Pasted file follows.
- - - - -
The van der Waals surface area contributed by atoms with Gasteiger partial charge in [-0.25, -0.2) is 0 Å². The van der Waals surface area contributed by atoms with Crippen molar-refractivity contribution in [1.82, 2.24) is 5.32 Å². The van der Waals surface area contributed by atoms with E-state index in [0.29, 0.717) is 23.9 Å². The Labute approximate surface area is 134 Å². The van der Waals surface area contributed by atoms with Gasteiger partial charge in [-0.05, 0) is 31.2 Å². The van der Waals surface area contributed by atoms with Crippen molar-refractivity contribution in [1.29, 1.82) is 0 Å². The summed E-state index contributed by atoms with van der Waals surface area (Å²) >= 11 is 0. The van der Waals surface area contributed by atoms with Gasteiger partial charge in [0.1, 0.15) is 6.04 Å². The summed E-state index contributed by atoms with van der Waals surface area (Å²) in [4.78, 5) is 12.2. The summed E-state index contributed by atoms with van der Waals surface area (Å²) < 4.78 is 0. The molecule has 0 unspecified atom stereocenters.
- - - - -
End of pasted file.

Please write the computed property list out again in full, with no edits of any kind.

The van der Waals surface area contributed by atoms with Gasteiger partial charge in [-0.25, -0.2) is 0 Å². The van der Waals surface area contributed by atoms with Crippen molar-refractivity contribution in [1.82, 2.24) is 5.32 Å². The van der Waals surface area contributed by atoms with E-state index in [0.29, 0.717) is 23.9 Å². The Labute approximate surface area is 134 Å². The van der Waals surface area contributed by atoms with Gasteiger partial charge in [-0.05, 0) is 31.2 Å². The van der Waals surface area contributed by atoms with Crippen molar-refractivity contribution in [1.29, 1.82) is 0 Å². The summed E-state index contributed by atoms with van der Waals surface area (Å²) >= 11 is 0. The van der Waals surface area contributed by atoms with Gasteiger partial charge in [0.1, 0.15) is 6.04 Å². The summed E-state index contributed by atoms with van der Waals surface area (Å²) in [4.78, 5) is 12.2. The summed E-state index contributed by atoms with van der Waals surface area (Å²) < 4.78 is 0. The molecule has 0 unspecified atom stereocenters.